Marital separation often comes after a couple has exhausted many options to save their relationship. Some couples live in a state of permanent separation because their religious or personal views prohibit divorce, yet they cannot be happy living with their spouse. Most marital separations are informal, but legal separation is available for couples who have complicated financial, religious or parenting issues that require legal documentation.
To Save the Marriage
Though it may seem counterproductive, the website TheLaborofLove.com reports that some couples view separation as a step to try to save their marriage. The hope is that time spent apart will help both partners realize how much they value their marriage and commit to working to improve their relationship.
Poor communication is the No. 1 reason that couples eventually divorce, according to the website DivorceGuide.com. Couples who separate because of communication problems likely will not be able to resolve their issues without assistance from a trained counselor or mediator. If they were able to talk things through to begin with, they would not end up in a separation because of poor communication.
Financial stress places a great burden on any individual and perhaps even more on a married couple. The strain of debt can cause couples to argue, criticize each other's money habits and blame one another for little things that may have nothing to do with finances. Married couples who are considering separating because of money troubles may find hope through credit counseling along with more traditional resources like marriage counseling.
Infidelity can include behavior other than sexual activity. Participating in a secret, emotionally intimate relationship with a person other than your spouse, even without sex, can leave the spouse feeling cheated. The MayoClinic.com website reports that after an affair is discovered, "It's often helpful to take a 'time out.'" A separation can provide the couple with time to process the betrayal, come to terms with the reasons for the dishonesty and decide if they are willing to do the difficult work of healing the wounds of infidelity.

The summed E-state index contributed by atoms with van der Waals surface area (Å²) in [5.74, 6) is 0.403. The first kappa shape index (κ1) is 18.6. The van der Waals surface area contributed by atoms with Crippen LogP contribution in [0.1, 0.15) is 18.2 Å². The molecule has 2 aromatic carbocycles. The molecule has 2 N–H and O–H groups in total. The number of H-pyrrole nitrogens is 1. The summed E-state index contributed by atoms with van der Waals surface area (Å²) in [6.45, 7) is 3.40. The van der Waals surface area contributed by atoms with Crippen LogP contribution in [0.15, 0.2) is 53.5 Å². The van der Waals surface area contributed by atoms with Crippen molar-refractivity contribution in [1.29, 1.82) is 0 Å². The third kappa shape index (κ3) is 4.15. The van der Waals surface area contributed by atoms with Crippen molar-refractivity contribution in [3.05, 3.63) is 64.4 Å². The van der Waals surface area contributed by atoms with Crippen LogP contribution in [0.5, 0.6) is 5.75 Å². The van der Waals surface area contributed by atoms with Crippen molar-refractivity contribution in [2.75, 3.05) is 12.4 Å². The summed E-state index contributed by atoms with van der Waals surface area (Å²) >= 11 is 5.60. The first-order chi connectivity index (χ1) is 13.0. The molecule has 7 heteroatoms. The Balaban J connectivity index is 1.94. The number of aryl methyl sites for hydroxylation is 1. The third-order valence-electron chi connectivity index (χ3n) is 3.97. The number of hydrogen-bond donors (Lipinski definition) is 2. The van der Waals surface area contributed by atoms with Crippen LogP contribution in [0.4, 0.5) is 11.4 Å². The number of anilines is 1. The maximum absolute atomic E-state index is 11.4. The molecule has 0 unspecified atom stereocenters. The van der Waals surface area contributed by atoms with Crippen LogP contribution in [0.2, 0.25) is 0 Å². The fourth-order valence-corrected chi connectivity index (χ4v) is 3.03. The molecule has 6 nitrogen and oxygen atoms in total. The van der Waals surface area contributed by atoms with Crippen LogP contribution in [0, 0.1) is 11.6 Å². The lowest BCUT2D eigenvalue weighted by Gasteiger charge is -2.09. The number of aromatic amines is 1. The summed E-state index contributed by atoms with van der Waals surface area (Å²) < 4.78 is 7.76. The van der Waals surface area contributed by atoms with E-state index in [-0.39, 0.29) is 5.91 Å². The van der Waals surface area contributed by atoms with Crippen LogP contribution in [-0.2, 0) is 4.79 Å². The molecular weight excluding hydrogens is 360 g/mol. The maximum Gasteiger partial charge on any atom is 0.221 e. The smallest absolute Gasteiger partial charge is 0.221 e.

Addiction to drugs, alcohol, the Internet, pornography, shopping or any other substance or habit can create tremendous unhappiness and dysfunction in a marriage. Couples may decide to separate while the addicted partner participates in a recovery program or because he chooses not to seek recovery. In either case, the spouse of an addict can find support in such groups as Al-Anon during and after the separation.
Change in Priorities
It is sometimes said that seemingly happy couples who have separated after a long marriage have simply "gone their separate ways." After many years together individuals may develop interests their spouse does not share, or choose new priorities that can't be reconciled with staying married.
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